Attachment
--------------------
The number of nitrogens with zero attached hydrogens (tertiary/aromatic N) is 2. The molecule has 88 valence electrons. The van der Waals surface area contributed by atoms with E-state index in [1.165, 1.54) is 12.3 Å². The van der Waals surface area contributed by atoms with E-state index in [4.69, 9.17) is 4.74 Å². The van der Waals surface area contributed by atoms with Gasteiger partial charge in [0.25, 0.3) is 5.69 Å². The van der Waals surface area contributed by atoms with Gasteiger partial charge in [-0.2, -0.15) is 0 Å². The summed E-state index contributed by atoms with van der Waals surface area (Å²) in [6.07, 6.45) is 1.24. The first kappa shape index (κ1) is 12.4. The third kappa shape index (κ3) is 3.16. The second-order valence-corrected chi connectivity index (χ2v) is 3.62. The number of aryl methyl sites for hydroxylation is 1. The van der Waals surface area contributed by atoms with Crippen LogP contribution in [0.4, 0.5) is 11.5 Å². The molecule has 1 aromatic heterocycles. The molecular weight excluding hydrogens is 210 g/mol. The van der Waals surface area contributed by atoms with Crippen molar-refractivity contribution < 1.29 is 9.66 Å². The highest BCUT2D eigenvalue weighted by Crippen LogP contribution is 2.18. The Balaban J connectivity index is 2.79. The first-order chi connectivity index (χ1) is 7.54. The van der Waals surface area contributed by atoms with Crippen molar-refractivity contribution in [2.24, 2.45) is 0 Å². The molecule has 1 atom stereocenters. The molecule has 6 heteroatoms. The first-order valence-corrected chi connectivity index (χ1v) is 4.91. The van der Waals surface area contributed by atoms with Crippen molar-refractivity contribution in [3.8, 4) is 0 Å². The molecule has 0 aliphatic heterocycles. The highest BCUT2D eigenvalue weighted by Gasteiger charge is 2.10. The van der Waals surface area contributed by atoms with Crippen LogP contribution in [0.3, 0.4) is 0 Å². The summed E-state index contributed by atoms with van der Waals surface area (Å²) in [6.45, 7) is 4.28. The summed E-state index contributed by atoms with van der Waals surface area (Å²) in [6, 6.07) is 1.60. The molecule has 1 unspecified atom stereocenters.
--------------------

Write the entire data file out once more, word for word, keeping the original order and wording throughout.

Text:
The number of nitrogens with zero attached hydrogens (tertiary/aromatic N) is 2. The molecule has 88 valence electrons. The van der Waals surface area contributed by atoms with E-state index in [1.165, 1.54) is 12.3 Å². The van der Waals surface area contributed by atoms with E-state index in [4.69, 9.17) is 4.74 Å². The van der Waals surface area contributed by atoms with Gasteiger partial charge in [0.25, 0.3) is 5.69 Å². The van der Waals surface area contributed by atoms with Gasteiger partial charge in [-0.2, -0.15) is 0 Å². The summed E-state index contributed by atoms with van der Waals surface area (Å²) in [6.07, 6.45) is 1.24. The first kappa shape index (κ1) is 12.4. The third kappa shape index (κ3) is 3.16. The second-order valence-corrected chi connectivity index (χ2v) is 3.62. The number of aryl methyl sites for hydroxylation is 1. The van der Waals surface area contributed by atoms with Crippen LogP contribution in [0.4, 0.5) is 11.5 Å². The molecule has 1 aromatic heterocycles. The molecular weight excluding hydrogens is 210 g/mol. The van der Waals surface area contributed by atoms with Crippen molar-refractivity contribution < 1.29 is 9.66 Å². The highest BCUT2D eigenvalue weighted by Crippen LogP contribution is 2.18. The Balaban J connectivity index is 2.79. The first-order chi connectivity index (χ1) is 7.54. The van der Waals surface area contributed by atoms with Crippen molar-refractivity contribution in [2.24, 2.45) is 0 Å². The molecule has 1 atom stereocenters. The molecule has 6 heteroatoms. The first-order valence-corrected chi connectivity index (χ1v) is 4.91. The van der Waals surface area contributed by atoms with Crippen molar-refractivity contribution in [3.8, 4) is 0 Å². The molecule has 0 aliphatic heterocycles. The highest BCUT2D eigenvalue weighted by Gasteiger charge is 2.10. The van der Waals surface area contributed by atoms with Crippen LogP contribution in [0.3, 0.4) is 0 Å². The summed E-state index contributed by atoms with van der Waals surface area (Å²) in [6.45, 7) is 4.28. The summed E-state index contributed by atoms with van der Waals surface area (Å²) in [6, 6.07) is 1.60. The molecule has 1 unspecified atom stereocenters.